While he knew he'd have to speak to Corday sooner or later, he hoped to first learn the reason for his wife's reticence about discussing the ice park fall.
Frederick turned his head away to gaze outside the coach; the rictus on his face explained his reticence to speak.
To all seeming the pope had admitted the canonicity of several of the decrees of Constance - for instance, he had submitted to the necessity of the periodical convocation of other councils; but from his reticence on some points, as well as from his general attitude and some of his constitutions, it appeared that the whole of the decrees of Constance did not receive his unqualified approval, and without any definite pronouncement he made some reservations in the case of decrees which were detrimental to the rights and pre-eminence of the Holy See.
He has left us two detailed accounts of the proceedings of the council of St Basle; and, despite his reticence, it is impossible to doubt that he was the moving spirit in Arnulf's deposition.
The queen was privately opposed to Gladstone's Home Rule policy; but she observed in public a constitutional reticence on the subject.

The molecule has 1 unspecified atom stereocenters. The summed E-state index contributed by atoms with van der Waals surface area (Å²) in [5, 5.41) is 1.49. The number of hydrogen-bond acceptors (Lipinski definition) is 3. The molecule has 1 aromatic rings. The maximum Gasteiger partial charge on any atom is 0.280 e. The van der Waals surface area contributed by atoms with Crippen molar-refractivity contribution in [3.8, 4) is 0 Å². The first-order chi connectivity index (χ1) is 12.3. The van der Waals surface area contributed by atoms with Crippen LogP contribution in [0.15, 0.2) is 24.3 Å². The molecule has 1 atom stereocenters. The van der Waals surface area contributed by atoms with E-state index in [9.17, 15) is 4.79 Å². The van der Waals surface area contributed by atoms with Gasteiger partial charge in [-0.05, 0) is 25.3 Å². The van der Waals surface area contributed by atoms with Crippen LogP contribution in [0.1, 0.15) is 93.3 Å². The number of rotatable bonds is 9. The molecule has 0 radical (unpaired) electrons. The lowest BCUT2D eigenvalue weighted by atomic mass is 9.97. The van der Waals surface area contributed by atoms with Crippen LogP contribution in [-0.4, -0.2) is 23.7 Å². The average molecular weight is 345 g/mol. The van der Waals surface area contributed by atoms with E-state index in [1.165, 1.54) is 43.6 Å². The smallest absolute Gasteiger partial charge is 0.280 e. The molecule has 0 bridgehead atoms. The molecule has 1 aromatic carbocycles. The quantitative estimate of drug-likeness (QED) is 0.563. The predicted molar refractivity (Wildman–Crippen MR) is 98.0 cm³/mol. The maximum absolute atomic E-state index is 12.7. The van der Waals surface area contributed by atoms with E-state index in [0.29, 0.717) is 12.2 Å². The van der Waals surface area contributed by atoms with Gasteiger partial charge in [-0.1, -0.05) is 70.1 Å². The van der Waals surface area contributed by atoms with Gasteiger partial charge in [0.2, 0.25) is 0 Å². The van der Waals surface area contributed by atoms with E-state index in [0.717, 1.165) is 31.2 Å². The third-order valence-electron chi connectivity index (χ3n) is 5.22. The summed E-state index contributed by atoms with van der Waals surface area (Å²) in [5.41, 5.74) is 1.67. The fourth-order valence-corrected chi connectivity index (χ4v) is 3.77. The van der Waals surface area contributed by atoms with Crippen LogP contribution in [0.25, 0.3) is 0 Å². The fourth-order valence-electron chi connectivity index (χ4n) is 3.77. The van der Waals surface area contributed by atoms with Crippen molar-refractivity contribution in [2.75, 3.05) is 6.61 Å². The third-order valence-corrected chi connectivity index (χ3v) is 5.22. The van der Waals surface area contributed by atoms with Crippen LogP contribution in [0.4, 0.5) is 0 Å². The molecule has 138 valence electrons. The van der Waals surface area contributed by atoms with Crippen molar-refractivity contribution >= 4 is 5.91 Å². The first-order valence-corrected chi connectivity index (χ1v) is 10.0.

He thought that a basis for reconciliation of Protestant and Catholic might be found in a common piety, combined with reticence upon discrepancies of doctrinal statement.
But in general the tales that passed current about the gods are referred to only in mysterious and recondite allusions; as Herodotus for his own times explicitly testifies, a reticence in such matters seems to have been encouraged by the priests.
In comparatively new settlements, largely fed by immigration, the number of males is obviously likely to be greater than that of females, but in the case of countries in Asia and eastern Europe in which also a considerable deficiency of the latter sex is indicated by the returns, it is probable that the strict seclusion imposed by convention on women and the consequent reticence regarding them on the part of the householders answering the official inquiry tend towards a short count.
The literal sense of the term churinga, applied by the Central Australians to their sacred objects, and likewise used more abstractly to denote mystic power, as when a man is said to be " full of churinga," is " secret," and is symptomatic of the esotericism that is a striking mark of Australian, and indeed of all primitive, religion, with its insistence on initiation, its exclusion of women, and its strictly enforced reticence concerning traditional lore and proceedings.